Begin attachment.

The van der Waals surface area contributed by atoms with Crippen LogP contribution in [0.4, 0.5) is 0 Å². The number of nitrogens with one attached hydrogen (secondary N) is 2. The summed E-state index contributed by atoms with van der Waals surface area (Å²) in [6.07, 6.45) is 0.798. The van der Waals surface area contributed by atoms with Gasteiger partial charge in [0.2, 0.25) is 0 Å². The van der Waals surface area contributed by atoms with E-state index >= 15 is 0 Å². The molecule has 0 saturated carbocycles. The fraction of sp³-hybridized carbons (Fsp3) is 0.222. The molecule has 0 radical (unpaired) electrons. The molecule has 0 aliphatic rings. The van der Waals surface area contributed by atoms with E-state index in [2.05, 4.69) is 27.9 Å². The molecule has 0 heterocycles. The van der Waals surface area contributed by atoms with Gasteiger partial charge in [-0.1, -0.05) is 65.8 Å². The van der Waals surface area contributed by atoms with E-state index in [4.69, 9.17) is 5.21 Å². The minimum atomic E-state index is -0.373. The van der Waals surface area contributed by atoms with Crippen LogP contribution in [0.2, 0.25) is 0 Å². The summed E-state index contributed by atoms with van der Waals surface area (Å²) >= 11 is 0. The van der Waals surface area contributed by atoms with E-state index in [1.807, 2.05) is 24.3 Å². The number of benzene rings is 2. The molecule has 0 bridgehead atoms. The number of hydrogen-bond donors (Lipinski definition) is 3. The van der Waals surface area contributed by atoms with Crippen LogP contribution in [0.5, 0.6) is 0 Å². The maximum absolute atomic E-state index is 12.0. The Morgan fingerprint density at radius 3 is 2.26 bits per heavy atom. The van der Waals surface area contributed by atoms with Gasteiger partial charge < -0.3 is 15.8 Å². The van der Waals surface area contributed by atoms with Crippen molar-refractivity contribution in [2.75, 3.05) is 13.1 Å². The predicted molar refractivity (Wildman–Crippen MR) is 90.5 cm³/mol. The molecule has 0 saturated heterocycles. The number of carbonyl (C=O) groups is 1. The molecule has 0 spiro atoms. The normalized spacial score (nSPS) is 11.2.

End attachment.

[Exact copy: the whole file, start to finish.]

The van der Waals surface area contributed by atoms with Crippen LogP contribution in [0.4, 0.5) is 0 Å². The number of nitrogens with one attached hydrogen (secondary N) is 2. The summed E-state index contributed by atoms with van der Waals surface area (Å²) in [6.07, 6.45) is 0.798. The van der Waals surface area contributed by atoms with Gasteiger partial charge in [0.2, 0.25) is 0 Å². The van der Waals surface area contributed by atoms with E-state index >= 15 is 0 Å². The molecule has 0 saturated carbocycles. The fraction of sp³-hybridized carbons (Fsp3) is 0.222. The molecule has 0 radical (unpaired) electrons. The molecule has 0 aliphatic rings. The van der Waals surface area contributed by atoms with E-state index in [2.05, 4.69) is 27.9 Å². The molecule has 0 heterocycles. The van der Waals surface area contributed by atoms with Gasteiger partial charge in [-0.1, -0.05) is 65.8 Å². The van der Waals surface area contributed by atoms with E-state index in [4.69, 9.17) is 5.21 Å². The minimum atomic E-state index is -0.373. The van der Waals surface area contributed by atoms with Crippen LogP contribution in [0.2, 0.25) is 0 Å². The summed E-state index contributed by atoms with van der Waals surface area (Å²) >= 11 is 0. The van der Waals surface area contributed by atoms with E-state index in [1.807, 2.05) is 24.3 Å². The number of benzene rings is 2. The molecule has 0 bridgehead atoms. The number of hydrogen-bond donors (Lipinski definition) is 3. The van der Waals surface area contributed by atoms with Crippen LogP contribution in [0.5, 0.6) is 0 Å². The maximum absolute atomic E-state index is 12.0. The Morgan fingerprint density at radius 3 is 2.26 bits per heavy atom. The van der Waals surface area contributed by atoms with Gasteiger partial charge < -0.3 is 15.8 Å². The van der Waals surface area contributed by atoms with Crippen molar-refractivity contribution in [2.75, 3.05) is 13.1 Å². The predicted molar refractivity (Wildman–Crippen MR) is 90.5 cm³/mol. The molecule has 0 saturated heterocycles. The number of carbonyl (C=O) groups is 1. The molecule has 0 spiro atoms. The normalized spacial score (nSPS) is 11.2.